The Groupon Poop-onPosted: June 15, 2011
I’ve had the pleasure of taking part in a couple of Groupon deals, and I’m really happy I did. I was able to get some delicious food for relatively cheap, and I’ve seen lots of good stuff on the site for meager amounts of money. This is both a good and bad thing. It’s great for me, because I eat food, and I like it when food is both good and cheap. I like supporting local business by eating at non-chain restaurants and cafés, and I thought I could do both through Groupon. What I am discovering, however, is that Groupon can actually be very damaging. This is bad.
From a recent post on TechCrunch:
Groupon can clearly deliver customers. But in order to know if it makes financial sense as a customer acquisition tool, merchants need to know two key numbers:
- The proportion of Groupon customers who are already their customers
- How often new customers come back.
That second metric is key. I’ve seen a lot of businesses have record drives of customers after running a Groupon deal, but I’ve wondered how many of those customers will actually come back. I’ve always thought that seeing a packed house of people whom I know have Groupons waiting in their pockets resembled a swarm of locusts- they consume everything they see and just move on to the next cheap thing. I’m not so sure I want to be a part of that.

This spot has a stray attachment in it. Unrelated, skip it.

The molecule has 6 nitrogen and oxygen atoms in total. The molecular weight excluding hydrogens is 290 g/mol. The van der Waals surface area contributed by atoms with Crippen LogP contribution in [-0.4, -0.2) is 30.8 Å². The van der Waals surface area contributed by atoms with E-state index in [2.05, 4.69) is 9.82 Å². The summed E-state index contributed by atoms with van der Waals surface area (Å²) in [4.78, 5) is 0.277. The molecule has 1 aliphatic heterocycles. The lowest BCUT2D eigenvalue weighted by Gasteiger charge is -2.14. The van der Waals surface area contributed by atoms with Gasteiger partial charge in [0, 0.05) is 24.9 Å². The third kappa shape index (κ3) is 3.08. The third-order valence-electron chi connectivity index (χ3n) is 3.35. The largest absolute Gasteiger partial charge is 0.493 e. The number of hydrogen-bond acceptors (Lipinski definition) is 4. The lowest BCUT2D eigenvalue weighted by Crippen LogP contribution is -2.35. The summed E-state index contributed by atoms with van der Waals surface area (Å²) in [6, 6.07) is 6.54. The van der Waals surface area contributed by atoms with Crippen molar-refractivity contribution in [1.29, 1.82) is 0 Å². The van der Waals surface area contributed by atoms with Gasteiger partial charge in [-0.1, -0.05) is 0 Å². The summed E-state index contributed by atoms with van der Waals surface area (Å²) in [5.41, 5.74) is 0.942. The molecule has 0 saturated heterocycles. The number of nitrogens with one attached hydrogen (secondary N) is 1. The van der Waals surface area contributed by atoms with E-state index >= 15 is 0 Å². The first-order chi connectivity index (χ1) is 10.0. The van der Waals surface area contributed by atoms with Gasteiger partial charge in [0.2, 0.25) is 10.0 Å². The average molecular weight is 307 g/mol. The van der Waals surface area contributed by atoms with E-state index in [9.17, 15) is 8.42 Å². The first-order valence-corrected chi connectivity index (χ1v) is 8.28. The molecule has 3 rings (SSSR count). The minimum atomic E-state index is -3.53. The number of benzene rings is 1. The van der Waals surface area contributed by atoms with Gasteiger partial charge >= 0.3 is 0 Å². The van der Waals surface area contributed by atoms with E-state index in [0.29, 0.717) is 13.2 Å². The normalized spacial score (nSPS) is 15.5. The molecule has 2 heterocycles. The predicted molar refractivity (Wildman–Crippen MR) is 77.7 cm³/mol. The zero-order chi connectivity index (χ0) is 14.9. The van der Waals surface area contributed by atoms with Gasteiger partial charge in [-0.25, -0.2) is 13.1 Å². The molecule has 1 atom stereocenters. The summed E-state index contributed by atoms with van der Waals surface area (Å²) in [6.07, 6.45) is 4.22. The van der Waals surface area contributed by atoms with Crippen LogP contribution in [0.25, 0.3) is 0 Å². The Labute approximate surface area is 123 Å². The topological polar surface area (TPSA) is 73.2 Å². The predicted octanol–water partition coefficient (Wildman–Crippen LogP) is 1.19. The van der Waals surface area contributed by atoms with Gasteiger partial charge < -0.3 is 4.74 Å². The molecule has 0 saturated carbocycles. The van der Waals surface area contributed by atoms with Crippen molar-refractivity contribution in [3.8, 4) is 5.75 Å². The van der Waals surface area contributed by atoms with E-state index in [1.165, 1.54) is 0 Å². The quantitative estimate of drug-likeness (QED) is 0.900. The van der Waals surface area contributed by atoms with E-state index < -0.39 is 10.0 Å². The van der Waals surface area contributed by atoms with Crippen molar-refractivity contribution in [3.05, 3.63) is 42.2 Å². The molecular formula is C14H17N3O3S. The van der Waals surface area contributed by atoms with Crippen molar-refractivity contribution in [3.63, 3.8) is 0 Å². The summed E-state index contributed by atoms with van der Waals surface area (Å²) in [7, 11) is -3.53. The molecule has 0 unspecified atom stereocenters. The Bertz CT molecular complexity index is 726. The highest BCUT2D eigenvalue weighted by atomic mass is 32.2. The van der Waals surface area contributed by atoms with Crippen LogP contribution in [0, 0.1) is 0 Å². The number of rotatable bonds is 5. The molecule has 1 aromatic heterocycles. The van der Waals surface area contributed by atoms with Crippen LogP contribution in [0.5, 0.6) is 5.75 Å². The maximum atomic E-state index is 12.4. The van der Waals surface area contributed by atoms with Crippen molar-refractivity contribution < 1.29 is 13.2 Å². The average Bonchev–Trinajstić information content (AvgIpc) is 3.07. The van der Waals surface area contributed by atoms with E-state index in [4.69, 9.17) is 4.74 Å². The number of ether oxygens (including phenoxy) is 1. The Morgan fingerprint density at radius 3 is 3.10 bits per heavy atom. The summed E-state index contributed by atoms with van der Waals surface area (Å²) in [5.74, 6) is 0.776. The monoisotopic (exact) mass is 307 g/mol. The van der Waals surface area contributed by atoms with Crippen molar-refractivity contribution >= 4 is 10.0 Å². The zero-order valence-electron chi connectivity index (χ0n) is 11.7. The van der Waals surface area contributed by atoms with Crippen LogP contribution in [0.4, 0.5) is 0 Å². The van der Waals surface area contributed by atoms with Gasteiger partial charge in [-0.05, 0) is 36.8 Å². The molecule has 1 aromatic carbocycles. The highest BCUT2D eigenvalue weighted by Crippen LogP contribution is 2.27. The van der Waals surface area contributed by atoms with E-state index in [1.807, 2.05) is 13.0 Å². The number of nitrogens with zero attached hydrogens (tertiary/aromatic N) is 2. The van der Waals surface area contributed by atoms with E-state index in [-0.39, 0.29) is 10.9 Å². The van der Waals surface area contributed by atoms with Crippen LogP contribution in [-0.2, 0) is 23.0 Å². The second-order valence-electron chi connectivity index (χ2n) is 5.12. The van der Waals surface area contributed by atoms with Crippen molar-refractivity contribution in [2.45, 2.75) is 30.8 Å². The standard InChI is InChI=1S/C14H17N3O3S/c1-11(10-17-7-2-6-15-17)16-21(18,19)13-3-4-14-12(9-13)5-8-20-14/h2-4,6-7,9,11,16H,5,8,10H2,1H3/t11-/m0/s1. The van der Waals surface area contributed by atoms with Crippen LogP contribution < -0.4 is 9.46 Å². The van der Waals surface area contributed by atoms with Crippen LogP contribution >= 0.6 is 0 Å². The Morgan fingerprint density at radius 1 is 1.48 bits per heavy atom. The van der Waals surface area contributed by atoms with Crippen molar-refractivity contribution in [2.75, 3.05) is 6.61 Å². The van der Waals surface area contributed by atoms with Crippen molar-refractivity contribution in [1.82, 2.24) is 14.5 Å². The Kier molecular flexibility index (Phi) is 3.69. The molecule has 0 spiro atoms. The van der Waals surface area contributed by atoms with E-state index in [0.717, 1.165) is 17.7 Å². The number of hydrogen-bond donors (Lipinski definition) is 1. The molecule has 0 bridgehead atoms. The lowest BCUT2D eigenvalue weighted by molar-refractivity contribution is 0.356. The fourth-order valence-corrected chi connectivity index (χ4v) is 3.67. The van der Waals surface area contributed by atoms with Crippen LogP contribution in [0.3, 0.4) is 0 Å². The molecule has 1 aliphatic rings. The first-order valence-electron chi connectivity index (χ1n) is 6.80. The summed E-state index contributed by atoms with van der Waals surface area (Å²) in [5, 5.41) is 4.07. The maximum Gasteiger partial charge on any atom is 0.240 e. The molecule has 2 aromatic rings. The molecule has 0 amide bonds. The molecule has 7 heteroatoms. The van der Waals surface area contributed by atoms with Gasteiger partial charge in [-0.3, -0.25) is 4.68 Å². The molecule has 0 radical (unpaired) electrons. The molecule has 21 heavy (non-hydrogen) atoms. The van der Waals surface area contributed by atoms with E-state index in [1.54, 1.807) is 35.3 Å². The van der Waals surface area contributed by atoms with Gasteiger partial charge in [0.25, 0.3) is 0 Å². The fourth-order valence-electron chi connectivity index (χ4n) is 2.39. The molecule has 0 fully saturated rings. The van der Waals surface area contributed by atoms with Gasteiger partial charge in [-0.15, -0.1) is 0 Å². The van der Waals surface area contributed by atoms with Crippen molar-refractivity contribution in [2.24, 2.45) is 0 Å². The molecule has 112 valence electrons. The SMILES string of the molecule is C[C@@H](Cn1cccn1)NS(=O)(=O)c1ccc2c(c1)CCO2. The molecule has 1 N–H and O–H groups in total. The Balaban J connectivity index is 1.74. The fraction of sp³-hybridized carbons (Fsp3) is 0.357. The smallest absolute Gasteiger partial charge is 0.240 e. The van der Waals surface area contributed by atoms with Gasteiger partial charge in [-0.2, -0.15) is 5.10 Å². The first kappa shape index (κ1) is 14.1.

Then there’s this whole idea on the back end:
Why is Groupon not merely a tech-bubble datum but a Ponzi scheme? Simple: Groupon has found that you can get local merchants to try anything once if it brings them new customers. A few local merchants in Chicago get them started, and Groupon shows good revenues. In fact, Groupon immediately remits half of those “revenues” back to the local merchant — they were never Groupon revenues in any meaningful sense of the word. But, optically, Groupon revenues look high — which they use to raise a financing round at a high valuation. Then they use the proceeds to hire vast armies of salespeople to dig deeper into Chicago’s local merchant community and repeat the trick in other cities.
This is so bad! I never considered this take, but it really does make total sense. I’m not a big investor, and when I do put my money in companies, I’d like to know that they’re actually good companies and not killing off local business, which have a hard enough time surviving on their own.
We all vote with our dollars every single day, and it’s a sad day when we tell small, local businesses that we won’t buy from them unless they gut themselves in front of us. I refuse to be a part of that, and I think you should, too.